Despite only winning two games so far this season (currently 9% down on its consistent 23% average win percentage across the last three seasons), it’s still fairly early days and Albion have shown through its increased attacking threat detailed above that they are able to give anyone a game. And given they are yet to be beaten this season by a team outside the current top 7 in the league, they can feel confident going into most fixtures.

However, that confidence continuing may well be dependent on Albion capitalising on opportunities to win games more often than they have so far this season, starting with their next three fixtures against West Ham, Arsenal & Wolves respectively. Fortunately all three opponents are ones they have a good record against, taking a accumulated total of 29 points from a possible 48 in the Premier League, whilst recording just 1 defeat in those 16 matches.

Considering their shortage of victories, Albion could certainly do with that run continuing this season. But in order to do so it needs to start turning draws and victories based on expected goals into actual wins and three points. But as the old football adage goes, you’d rather be creating chances and missing them than not creating chances at all. The signs are good, once again let’s give Graham Potter the patience to get it right.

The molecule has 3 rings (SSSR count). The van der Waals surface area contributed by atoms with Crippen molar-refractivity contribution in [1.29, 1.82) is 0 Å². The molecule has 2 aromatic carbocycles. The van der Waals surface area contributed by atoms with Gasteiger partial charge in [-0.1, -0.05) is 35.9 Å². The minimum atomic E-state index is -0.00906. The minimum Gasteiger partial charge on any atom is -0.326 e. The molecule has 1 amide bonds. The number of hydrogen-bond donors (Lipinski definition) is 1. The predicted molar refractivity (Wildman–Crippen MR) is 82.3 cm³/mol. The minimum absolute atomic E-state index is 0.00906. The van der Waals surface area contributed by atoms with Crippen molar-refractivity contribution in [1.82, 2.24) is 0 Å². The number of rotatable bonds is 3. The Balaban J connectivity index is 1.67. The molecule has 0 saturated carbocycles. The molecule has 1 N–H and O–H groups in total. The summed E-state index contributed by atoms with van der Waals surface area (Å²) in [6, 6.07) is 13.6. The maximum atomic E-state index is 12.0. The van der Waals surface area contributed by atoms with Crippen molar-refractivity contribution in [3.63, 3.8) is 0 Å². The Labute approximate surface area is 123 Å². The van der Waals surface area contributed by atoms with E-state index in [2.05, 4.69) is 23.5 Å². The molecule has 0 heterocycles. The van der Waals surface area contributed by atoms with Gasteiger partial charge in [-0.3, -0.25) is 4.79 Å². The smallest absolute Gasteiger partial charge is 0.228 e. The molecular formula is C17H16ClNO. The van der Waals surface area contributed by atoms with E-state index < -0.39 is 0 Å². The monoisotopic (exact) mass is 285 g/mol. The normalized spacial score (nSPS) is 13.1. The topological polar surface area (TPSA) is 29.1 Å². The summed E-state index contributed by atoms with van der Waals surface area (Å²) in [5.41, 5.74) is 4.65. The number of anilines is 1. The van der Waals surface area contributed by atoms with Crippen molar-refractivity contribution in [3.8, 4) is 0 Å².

A restart for Albion

After the initial joy of victory had subsided, Saturday’s first experience of the Premier League’s project restart left many yearning for the old ways.

Saturday’s win could be crucial in Albion’s bid for another Premier League season. But as others pointed out, imagine being at the AMEX after an injury time minute winner gives the club its long awaited first win of 2020 over the (not so) mighty Arsenal. Yes, winning is great, but experiencing it together is so much better and I can’t pretend I’m fully bought into this restart just yet.

Maybe if I was an Arsenal fan, I’d feel a bit different. Given their club’s horrific restart and the club’s recent history of a toxic atmosphere at the Emirates, the alternative fan experience of some fake crowd noise and the option to just change the channel and watch Escape to the Country on BBC One when things inevitably go against you would probably be preferable.

We all need time to adjust to the new reality we find ourselves in, and all this squabbling over Maupay’s challenge on Leno that unfortunately lead to the Arsenal goalkeeper to be stretchered off with a long-term looking injury isn’t helpful. Both club’s seemed keen to accept it was an unfortunate accident based on post-match comments, but some of the media coverage and fans comments online would have you think Brighton’s match-winner went at the German goalkeeper with a sledgehammer.

Maupay didn’t help himself of course. His feisty nature more than makes up for his compact stature and when his continued verbal jousting with Guendouzi spilled into physical jousting after the final whistle it only added to the attention on his actions. But then again, it’s exactly this kind of attitude, even within the newly subdued matchday environment, that makes him so difficult to play against.